Reading the exploits of the divers involved, especially one named Lambert, we gain an understanding of the bravery and commitment required to ensure the Tunnel was built. It also highlights the different value we now put on safety and the lives of those involved in the construction.
Two of the three pumping shafts contain a lift for access to the tunnel for maintenance gangs and emergency purposes. At Sudbrook, there is also a ventilation shaft through which 80,000 cubic feet of fresh air can be forced into the tunnel each minute by means of an eight- metre diameter fan at the top.
Many of these access facilities are being used during the six-week closure by Network Rail’s contractors, which will be working all day and night to install over eight miles of conductor rail, designed to provide power to the new electric trains.
As already stated, a significant amount of preparation work is being undertaken ahead of the upgrade and this was described by Daniel Tipper, Network Rail’s area director for Great Western Route Modernisation Wales. Right at the outset, Daniel emphasised the importance of the framework contracts that are in place, highlighting the enormous benefits that are emerging from the atmosphere of collaborative working that exists.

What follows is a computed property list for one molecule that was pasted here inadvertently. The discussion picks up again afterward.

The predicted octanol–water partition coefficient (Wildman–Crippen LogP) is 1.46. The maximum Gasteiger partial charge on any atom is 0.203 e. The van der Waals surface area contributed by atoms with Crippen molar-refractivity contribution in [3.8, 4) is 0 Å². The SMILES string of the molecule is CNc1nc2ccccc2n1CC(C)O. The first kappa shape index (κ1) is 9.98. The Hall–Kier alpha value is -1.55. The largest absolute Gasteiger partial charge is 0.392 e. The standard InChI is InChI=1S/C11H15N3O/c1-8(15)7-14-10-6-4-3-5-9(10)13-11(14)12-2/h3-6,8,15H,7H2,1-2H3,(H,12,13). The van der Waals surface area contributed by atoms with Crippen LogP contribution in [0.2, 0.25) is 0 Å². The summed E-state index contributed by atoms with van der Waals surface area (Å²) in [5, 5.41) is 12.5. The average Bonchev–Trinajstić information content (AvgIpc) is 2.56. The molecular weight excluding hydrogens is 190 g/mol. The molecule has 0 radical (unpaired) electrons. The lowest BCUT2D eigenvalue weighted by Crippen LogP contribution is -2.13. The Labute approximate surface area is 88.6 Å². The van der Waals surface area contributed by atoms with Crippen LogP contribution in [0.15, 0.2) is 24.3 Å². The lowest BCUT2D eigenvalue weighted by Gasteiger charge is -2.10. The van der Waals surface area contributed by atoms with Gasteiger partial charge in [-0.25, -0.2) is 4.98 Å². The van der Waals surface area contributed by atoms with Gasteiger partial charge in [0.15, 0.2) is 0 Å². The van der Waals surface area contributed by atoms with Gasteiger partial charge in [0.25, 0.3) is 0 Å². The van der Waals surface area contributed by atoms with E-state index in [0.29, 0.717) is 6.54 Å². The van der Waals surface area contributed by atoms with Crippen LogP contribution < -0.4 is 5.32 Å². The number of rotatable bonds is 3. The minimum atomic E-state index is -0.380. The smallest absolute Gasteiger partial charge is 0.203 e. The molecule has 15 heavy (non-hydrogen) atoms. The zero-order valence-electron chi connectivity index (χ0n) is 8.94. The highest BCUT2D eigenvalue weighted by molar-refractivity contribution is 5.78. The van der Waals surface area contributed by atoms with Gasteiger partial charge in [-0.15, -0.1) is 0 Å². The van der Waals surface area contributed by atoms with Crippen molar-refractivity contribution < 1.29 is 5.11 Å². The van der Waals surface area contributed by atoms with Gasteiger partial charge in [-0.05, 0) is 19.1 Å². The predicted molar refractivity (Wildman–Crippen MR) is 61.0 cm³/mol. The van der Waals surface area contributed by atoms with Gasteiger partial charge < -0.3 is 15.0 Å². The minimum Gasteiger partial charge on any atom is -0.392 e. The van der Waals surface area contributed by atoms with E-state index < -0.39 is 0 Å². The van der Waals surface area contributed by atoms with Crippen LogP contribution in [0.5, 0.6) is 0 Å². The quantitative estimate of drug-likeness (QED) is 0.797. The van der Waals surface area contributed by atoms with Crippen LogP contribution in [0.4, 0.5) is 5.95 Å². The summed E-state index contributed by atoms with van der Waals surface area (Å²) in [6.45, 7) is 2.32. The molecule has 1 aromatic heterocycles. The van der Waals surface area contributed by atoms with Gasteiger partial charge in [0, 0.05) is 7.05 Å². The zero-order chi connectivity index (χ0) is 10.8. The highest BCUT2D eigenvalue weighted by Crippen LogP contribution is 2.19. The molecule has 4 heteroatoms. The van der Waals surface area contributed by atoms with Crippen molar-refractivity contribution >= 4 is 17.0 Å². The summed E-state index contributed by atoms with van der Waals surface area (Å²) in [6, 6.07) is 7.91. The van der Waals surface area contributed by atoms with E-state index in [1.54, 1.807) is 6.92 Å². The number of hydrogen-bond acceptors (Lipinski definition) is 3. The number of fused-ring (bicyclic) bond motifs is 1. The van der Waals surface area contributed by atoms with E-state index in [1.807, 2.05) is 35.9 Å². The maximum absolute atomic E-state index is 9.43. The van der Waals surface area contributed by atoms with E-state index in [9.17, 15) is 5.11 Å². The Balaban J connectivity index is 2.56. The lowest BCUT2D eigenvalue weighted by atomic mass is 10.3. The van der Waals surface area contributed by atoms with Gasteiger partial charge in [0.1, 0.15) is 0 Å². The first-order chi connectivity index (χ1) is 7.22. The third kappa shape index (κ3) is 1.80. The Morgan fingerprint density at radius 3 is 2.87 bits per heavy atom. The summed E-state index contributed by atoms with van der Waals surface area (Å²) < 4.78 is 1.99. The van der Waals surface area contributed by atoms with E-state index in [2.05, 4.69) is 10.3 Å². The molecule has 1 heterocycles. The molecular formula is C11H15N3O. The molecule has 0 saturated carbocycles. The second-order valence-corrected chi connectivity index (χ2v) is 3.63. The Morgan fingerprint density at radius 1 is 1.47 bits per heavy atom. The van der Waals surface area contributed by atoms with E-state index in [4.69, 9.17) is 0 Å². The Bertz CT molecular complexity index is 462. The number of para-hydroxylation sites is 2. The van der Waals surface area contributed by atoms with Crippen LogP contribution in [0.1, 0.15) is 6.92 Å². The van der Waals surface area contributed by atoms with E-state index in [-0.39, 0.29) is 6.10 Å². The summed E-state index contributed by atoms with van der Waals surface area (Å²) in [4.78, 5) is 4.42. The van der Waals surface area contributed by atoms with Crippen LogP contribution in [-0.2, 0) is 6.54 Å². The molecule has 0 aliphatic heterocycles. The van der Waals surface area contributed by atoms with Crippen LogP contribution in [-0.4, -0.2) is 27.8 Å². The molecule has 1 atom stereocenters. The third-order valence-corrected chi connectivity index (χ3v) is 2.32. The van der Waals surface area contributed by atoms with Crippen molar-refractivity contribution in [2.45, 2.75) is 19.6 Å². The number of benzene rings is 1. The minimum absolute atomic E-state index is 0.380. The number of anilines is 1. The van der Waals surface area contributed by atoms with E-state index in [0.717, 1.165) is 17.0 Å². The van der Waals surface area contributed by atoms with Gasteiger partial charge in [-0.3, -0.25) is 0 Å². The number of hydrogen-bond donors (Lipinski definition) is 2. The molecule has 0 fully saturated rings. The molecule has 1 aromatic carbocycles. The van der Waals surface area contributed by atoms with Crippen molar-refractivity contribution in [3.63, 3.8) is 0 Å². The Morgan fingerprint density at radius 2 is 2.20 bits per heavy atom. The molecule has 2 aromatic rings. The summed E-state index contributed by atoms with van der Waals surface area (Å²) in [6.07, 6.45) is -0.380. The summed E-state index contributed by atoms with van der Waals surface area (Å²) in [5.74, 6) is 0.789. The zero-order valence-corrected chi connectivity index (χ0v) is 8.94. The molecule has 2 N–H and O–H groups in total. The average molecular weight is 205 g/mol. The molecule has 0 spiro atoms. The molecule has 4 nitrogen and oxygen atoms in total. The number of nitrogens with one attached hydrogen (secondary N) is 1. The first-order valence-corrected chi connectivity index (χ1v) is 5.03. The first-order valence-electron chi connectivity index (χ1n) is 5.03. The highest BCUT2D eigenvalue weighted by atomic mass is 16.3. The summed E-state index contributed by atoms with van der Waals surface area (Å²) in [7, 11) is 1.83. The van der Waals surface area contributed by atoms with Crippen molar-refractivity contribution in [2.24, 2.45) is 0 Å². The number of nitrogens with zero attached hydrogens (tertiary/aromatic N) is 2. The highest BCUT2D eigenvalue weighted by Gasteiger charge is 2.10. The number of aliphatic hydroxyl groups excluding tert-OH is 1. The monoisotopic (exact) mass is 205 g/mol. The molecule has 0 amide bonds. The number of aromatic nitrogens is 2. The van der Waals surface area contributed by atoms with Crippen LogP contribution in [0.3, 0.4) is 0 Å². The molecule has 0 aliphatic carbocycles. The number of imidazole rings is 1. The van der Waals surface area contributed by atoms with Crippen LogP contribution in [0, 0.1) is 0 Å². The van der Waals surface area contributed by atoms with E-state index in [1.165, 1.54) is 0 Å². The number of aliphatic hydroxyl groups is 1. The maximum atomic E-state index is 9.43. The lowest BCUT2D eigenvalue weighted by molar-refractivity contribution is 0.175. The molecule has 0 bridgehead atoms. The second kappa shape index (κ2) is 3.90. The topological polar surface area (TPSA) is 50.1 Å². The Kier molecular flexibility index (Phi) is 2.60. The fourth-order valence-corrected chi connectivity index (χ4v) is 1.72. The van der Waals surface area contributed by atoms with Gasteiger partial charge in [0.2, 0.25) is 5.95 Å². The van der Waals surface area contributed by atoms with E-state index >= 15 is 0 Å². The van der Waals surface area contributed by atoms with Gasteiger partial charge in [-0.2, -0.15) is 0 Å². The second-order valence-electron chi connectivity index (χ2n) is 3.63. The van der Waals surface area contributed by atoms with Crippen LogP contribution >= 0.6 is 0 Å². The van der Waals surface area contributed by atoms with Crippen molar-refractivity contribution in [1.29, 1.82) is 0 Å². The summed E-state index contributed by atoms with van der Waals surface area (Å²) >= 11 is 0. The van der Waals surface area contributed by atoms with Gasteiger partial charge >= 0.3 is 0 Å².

Teams come together dependent on the challenge posed, but a joint venture of Alstom, Babcock and Costain (ABC) is the principal contractor, working for Network Rail’s tunnel team. In turn, ABC uses Arup for design support alongside Furrer and Frey for conductor beam technology and Donaldsons as tunnel specialists. AMCO provides experienced specialist construction support to ABC and there is a whole host of experienced suppliers in support.
A significant amount of preparatory work is currently underway dating back to July 2014. Taking advantage of possessions of up to 50 hours, the bulk of 7,000 autotransformer feeder (ATF) anchors have been installed ready to receive the autotransfer feeder cable. These 565mm steel bars are installed every two metres throughout the tunnel over both tracks. However, the contractors first had to scarify 2,500 square metres of tunnel lining to remove more than 35 tonnes of soot, examine the brickwork and then carry out brickwork repairs where necessary.